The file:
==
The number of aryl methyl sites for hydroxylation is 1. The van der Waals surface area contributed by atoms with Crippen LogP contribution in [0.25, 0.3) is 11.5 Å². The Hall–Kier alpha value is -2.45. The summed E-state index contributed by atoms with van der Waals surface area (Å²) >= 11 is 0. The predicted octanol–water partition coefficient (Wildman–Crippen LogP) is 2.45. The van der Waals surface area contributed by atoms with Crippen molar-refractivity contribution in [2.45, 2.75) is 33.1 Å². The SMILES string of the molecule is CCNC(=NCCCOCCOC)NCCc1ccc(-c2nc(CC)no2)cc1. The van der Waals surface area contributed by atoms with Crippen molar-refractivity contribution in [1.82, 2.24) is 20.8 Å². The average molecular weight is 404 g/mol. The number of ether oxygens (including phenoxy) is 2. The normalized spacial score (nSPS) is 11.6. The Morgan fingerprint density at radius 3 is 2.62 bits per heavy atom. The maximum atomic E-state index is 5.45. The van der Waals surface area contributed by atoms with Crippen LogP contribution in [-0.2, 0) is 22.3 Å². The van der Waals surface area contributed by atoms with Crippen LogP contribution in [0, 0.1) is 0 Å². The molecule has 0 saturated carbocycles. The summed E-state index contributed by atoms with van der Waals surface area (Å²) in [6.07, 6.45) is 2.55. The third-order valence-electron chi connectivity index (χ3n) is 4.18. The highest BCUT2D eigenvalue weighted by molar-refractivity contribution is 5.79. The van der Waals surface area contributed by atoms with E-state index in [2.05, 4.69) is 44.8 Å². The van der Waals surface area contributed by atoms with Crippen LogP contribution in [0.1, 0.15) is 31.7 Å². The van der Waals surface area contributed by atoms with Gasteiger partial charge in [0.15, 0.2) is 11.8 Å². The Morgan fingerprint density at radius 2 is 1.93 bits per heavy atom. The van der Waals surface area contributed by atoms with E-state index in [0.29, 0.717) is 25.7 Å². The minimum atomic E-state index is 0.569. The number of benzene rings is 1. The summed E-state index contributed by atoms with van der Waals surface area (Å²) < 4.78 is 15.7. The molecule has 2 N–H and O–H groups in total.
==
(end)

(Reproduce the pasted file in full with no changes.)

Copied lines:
The number of aryl methyl sites for hydroxylation is 1. The van der Waals surface area contributed by atoms with Crippen LogP contribution in [0.25, 0.3) is 11.5 Å². The Hall–Kier alpha value is -2.45. The summed E-state index contributed by atoms with van der Waals surface area (Å²) >= 11 is 0. The predicted octanol–water partition coefficient (Wildman–Crippen LogP) is 2.45. The van der Waals surface area contributed by atoms with Crippen molar-refractivity contribution in [2.45, 2.75) is 33.1 Å². The SMILES string of the molecule is CCNC(=NCCCOCCOC)NCCc1ccc(-c2nc(CC)no2)cc1. The van der Waals surface area contributed by atoms with Crippen molar-refractivity contribution in [1.82, 2.24) is 20.8 Å². The average molecular weight is 404 g/mol. The number of ether oxygens (including phenoxy) is 2. The normalized spacial score (nSPS) is 11.6. The Morgan fingerprint density at radius 3 is 2.62 bits per heavy atom. The maximum atomic E-state index is 5.45. The van der Waals surface area contributed by atoms with Crippen LogP contribution in [-0.2, 0) is 22.3 Å². The van der Waals surface area contributed by atoms with Crippen LogP contribution in [0, 0.1) is 0 Å². The molecule has 0 saturated carbocycles. The summed E-state index contributed by atoms with van der Waals surface area (Å²) in [6.07, 6.45) is 2.55. The third-order valence-electron chi connectivity index (χ3n) is 4.18. The highest BCUT2D eigenvalue weighted by molar-refractivity contribution is 5.79. The van der Waals surface area contributed by atoms with E-state index in [2.05, 4.69) is 44.8 Å². The van der Waals surface area contributed by atoms with Crippen LogP contribution in [0.1, 0.15) is 31.7 Å². The van der Waals surface area contributed by atoms with Gasteiger partial charge in [0.15, 0.2) is 11.8 Å². The Morgan fingerprint density at radius 2 is 1.93 bits per heavy atom. The van der Waals surface area contributed by atoms with E-state index in [0.29, 0.717) is 25.7 Å². The minimum atomic E-state index is 0.569. The number of benzene rings is 1. The summed E-state index contributed by atoms with van der Waals surface area (Å²) < 4.78 is 15.7. The molecule has 2 N–H and O–H groups in total.